Acer grandidentatum

From Wikipedia, the free encyclopedia

Acer grandidentatum
Bigtooth maple, Wasatch Mountains, Utah
Scientific classification Edit this classification
Kingdom: Plantae
Clade: Tracheophytes
Clade: Angiosperms
Clade: Eudicots
Clade: Rosids
Order: Sapindales
Family: Sapindaceae
Genus: Acer
Section: Acer sect. Acer
Series: Acer ser. Saccharodendron
A. grandidentatum
Binomial name
Acer grandidentatum
Generalized natural range

Acer grandidentatum, commonly called bigtooth maple or western sugar maple,[2][3] is a species of maple native to interior western North America. It occurs in scattered populations from western Montana to central Texas in the United States and south to Coahuila in northern Mexico.


It is a small to medium-sized deciduous tree growing to 10–15 metres (33–49 feet) tall and a trunk of 20–35 centimetres (8–14 inches) diameter. The bark is dark brown to gray, with narrow fissures and flat ridges creating plate-like scales; it is thin and easily damaged. The leaves are opposite, simple, 6–12 cm (2+144+34 in) long and broad, with three to five deep, bluntly-pointed lobes, three of the lobes large and two small ones (not always present) at the leaf base; the three major lobes each have 3–5 small subsidiary lobules. The leaves turn golden yellow to red[4] in autumn (less reliably in warmer areas). In Texas, specimens do not color well if they have a heavy seed year.[5]

The flowers appear with the leaves in mid spring; they are produced in corymbs of 5–15 together, each flower yellow-green, about 4–5 millimetres (316316 in) diameter, with no petals. The fruit is a paired samara (two winged seeds joined at the base), green to reddish-pink in color, maturing brown in early fall; each seed is globose, 7–10 mm (1438 in) diameter, with a single wing 2–3 cm (341+14 in) long.


It is closely related to Acer saccharum (sugar maple), and is treated as a subspecies of it by some botanists, as Acer saccharum subsp. grandidentatum (Nutt.) Desmarais.[6][7]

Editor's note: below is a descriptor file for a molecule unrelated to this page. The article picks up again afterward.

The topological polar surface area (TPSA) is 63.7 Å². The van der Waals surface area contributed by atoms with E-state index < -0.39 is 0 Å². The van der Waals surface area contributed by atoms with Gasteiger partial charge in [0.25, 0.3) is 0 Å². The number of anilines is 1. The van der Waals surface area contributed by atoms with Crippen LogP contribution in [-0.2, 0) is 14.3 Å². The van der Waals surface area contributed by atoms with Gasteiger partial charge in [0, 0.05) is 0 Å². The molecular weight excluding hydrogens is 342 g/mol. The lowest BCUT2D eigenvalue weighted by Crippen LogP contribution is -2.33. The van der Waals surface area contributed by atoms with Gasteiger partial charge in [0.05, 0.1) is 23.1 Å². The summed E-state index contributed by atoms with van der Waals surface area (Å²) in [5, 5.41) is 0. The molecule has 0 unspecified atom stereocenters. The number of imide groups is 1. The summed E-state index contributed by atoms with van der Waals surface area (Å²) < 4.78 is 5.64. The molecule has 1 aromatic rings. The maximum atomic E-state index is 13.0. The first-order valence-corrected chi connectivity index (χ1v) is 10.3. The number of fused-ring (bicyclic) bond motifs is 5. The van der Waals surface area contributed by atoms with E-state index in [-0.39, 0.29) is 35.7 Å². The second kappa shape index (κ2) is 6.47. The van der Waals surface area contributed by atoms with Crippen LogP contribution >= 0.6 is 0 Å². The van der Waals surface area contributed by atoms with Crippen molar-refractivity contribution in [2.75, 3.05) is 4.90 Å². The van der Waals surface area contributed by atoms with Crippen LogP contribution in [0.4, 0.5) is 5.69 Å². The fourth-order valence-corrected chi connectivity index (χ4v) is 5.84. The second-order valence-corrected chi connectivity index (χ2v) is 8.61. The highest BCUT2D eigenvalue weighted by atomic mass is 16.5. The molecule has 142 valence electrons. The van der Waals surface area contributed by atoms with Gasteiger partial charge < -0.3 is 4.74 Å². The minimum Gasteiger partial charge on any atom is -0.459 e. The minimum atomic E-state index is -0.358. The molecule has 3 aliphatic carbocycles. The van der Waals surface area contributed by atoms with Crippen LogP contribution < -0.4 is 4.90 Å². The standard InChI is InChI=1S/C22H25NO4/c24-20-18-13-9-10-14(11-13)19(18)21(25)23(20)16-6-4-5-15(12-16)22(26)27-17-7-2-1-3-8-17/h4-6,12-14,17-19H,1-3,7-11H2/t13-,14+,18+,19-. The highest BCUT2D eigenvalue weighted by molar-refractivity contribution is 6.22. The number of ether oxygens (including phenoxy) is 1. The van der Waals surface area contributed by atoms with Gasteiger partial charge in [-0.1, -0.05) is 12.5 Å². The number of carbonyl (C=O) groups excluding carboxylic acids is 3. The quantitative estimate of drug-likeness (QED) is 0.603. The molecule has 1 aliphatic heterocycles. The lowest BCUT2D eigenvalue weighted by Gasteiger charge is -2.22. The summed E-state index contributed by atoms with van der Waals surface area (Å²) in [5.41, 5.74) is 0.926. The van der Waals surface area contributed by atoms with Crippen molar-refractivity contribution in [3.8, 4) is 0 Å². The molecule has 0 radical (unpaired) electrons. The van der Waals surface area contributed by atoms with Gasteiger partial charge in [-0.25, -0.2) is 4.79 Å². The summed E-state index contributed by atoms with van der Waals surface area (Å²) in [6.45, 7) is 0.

Distribution and habitat[edit]

It grows from the Rocky Mountains in southeast Idaho, through Utah[4] and further south.

It commonly grows in limestone soils but can adapt to a wide range of well-drained soils, from sand to clays to even white limestone areas. It prefers sheltered canyons, valleys, and the banks of mountain streams, primarily at higher elevations but occasionally at lower elevations in disjunct locales such as the southern edge of the Edwards Plateau in Texas and in the Wichita Mountains of southwestern Oklahoma.


Although it is found in continental climate over all of its natural range, planted specimens grow well in the maritime climate of Vancouver. It is slow growing when young, and does not have many pests.

It is occasionally planted as an ornamental tree, valued for its drought tolerance and ability to grow in rocky landscapes.


The sweetish sap is used in western North America to make maple sugar.[8]

See also[edit]


  1. ^ Barstow, M.; Crowley, D. (2017). "Acer grandidentatum". IUCN Red List of Threatened Species. 2017: e.T103451869A103451885. doi:10.2305/IUCN.UK.2017-3.RLTS.T103451869A103451885.en. Retrieved 13 November 2021.
  2. ^
  3. ^
  4. ^ a b Arno, Stephen F.; Hammerly, Ramona P. (2020) [1977]. Northwest Trees: Identifying & Understanding the Region's Native Trees (field guide ed.). Seattle: Mountaineers Books. pp. 260–261. ISBN 1-68051-329-X. OCLC 1141235469.
  5. ^ "Lost Maples State Natural Area 2007 Lost Maples State Natural Area Foliage Color Change Report". Texas Parks & Wildlife Department. 31 October 2007. Retrieved 23 December 2023.
  6. ^ USDA, NRCS (n.d.). "Acer grandidentatum". The PLANTS Database ( Greensboro, North Carolina: National Plant Data Team.
  7. ^ "Acer grandidentatum". Germplasm Resources Information Network. Agricultural Research Service, United States Department of Agriculture. Retrieved 1 January 2018.
  8. ^ Whitney, Stephen (1985). Western Forests (The Audubon Society Nature Guides). New York: Knopf. p. 393. ISBN 0-394-73127-1.

External links[edit]